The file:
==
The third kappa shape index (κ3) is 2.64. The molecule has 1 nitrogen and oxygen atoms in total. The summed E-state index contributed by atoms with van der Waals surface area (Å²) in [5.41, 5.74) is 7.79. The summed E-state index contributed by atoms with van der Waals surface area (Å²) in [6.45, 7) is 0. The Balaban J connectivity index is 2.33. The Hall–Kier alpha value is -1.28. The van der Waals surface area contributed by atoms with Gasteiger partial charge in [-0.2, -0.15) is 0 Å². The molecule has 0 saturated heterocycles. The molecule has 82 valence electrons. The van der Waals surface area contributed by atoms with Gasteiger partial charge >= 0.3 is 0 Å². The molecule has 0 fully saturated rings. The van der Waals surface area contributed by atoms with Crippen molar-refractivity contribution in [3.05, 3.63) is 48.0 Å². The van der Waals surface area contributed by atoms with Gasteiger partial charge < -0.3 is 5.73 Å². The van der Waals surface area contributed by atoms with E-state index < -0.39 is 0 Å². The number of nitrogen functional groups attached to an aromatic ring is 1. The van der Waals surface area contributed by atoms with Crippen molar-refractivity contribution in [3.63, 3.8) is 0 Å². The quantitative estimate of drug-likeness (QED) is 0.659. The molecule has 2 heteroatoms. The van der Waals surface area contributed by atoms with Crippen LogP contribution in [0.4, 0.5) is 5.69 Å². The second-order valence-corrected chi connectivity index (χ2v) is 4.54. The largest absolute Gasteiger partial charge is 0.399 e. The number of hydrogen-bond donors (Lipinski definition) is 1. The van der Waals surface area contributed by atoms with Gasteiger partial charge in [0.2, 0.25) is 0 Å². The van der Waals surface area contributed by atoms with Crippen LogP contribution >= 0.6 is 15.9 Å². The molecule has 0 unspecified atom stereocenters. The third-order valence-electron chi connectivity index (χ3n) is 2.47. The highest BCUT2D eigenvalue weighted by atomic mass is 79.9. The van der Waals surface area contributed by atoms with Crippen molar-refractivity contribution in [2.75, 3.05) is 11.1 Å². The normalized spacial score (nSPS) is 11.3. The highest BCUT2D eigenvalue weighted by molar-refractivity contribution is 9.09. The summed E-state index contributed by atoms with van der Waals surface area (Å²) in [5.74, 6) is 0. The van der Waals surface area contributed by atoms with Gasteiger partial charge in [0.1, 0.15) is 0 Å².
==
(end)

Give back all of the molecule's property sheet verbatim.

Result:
The third kappa shape index (κ3) is 2.64. The molecule has 1 nitrogen and oxygen atoms in total. The summed E-state index contributed by atoms with van der Waals surface area (Å²) in [5.41, 5.74) is 7.79. The summed E-state index contributed by atoms with van der Waals surface area (Å²) in [6.45, 7) is 0. The Balaban J connectivity index is 2.33. The Hall–Kier alpha value is -1.28. The van der Waals surface area contributed by atoms with Gasteiger partial charge in [-0.2, -0.15) is 0 Å². The molecule has 0 saturated heterocycles. The molecule has 82 valence electrons. The van der Waals surface area contributed by atoms with Gasteiger partial charge >= 0.3 is 0 Å². The molecule has 0 fully saturated rings. The van der Waals surface area contributed by atoms with Crippen molar-refractivity contribution in [3.05, 3.63) is 48.0 Å². The van der Waals surface area contributed by atoms with Gasteiger partial charge < -0.3 is 5.73 Å². The van der Waals surface area contributed by atoms with E-state index < -0.39 is 0 Å². The number of nitrogen functional groups attached to an aromatic ring is 1. The van der Waals surface area contributed by atoms with Crippen molar-refractivity contribution in [3.63, 3.8) is 0 Å². The quantitative estimate of drug-likeness (QED) is 0.659. The molecule has 2 heteroatoms. The van der Waals surface area contributed by atoms with Crippen LogP contribution in [0.4, 0.5) is 5.69 Å². The second-order valence-corrected chi connectivity index (χ2v) is 4.54. The largest absolute Gasteiger partial charge is 0.399 e. The number of hydrogen-bond donors (Lipinski definition) is 1. The van der Waals surface area contributed by atoms with Gasteiger partial charge in [0.2, 0.25) is 0 Å². The van der Waals surface area contributed by atoms with Crippen LogP contribution >= 0.6 is 15.9 Å². The molecule has 0 unspecified atom stereocenters. The third-order valence-electron chi connectivity index (χ3n) is 2.47. The highest BCUT2D eigenvalue weighted by atomic mass is 79.9. The van der Waals surface area contributed by atoms with Crippen molar-refractivity contribution in [2.75, 3.05) is 11.1 Å². The normalized spacial score (nSPS) is 11.3. The highest BCUT2D eigenvalue weighted by molar-refractivity contribution is 9.09. The summed E-state index contributed by atoms with van der Waals surface area (Å²) in [5.74, 6) is 0. The van der Waals surface area contributed by atoms with Gasteiger partial charge in [0.1, 0.15) is 0 Å².